Lawrence Chapman - PMA  4:47

Okay, and obviously, you've been in the industry spanning 20 years now, and a lot of product marketers who may be starting their career, they'll probably look at the companies you've worked for and the longevity of that career and really aspire for that. What would you say the top three skills are that have helped you get to where you are today?

Marie Le  5:10

Sure, that's a good question actually. I would say there are three things. The first thing is building relationships as the cornerstone of connection and collaboration.

Second, developing messaging that is consumer-centric, differentiated, and connects the brand with the product but then also isn't why feature said that it has to have that common thread throughout all the different product launches.

And then the third thing is a data-driven strategy and measurement approach.

Lawrence Chapman - PMA  5:40

In terms of areas that you've focused on during your product marketing career at different companies, you've obviously planned and executed a series of amazing product launches, what would be your tips on how to execute a great product launch? What is your quintessential piece of advice for anybody who may be doing the same?

Marie Le  6:04

I would say the biggest thing is to try and get in early into the product launch process or in the development process. Why? It's important to understand from the beginning the why of the development - why are we building this product?

If you're in there early, as the teams are developing the product, you can start developing your messaging, iterating the messaging, and ensuring that by the time you get to launch, your messaging, your plans, the way you're positioning is all aligned with the rest of the development teams and the efforts of the other teams, it also gives everyone time to plan all their respective areas in time for an effective product launch.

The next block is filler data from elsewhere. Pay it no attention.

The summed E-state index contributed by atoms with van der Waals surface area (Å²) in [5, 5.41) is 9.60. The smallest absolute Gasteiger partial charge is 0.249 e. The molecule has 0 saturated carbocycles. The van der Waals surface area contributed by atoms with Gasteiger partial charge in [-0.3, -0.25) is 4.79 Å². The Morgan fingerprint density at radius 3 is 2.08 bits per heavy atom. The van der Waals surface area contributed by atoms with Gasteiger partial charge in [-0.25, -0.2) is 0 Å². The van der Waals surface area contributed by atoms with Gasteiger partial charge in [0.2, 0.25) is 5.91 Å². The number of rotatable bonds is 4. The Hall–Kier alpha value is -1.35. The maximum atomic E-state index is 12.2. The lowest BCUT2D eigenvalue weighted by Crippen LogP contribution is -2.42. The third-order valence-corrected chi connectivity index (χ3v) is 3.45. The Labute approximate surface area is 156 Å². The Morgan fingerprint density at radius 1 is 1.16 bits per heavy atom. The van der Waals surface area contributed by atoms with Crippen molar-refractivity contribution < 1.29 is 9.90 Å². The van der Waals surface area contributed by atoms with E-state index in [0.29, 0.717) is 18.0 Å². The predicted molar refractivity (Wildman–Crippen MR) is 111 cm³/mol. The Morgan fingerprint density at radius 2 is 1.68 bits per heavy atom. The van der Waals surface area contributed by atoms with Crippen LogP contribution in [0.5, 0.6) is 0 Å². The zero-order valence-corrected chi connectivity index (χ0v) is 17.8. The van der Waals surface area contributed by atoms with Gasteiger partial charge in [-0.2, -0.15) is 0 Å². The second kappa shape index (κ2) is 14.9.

Lawrence Chapman - PMA  6:48

Yeah, absolutely. I imagine that communication just needs to be at the core of everything, with any successful launch?

Marie Le  6:57

One hundred percent, I would say that great communication skills and as I mentioned before, being a diplomat is the almost table stakes skill sets of a product marketer.

Lawrence Chapman - PMA  7:08

Looking at another valuable trait, leadership is often considered and has been identified on this podcast itself as being a valuable characteristic of any successful product marketer. You mentioned that you've built, trained, and inspired strong cross-functional teams, can you outline your specific leadership style for us? What or who inspired you to lead in this particular manner?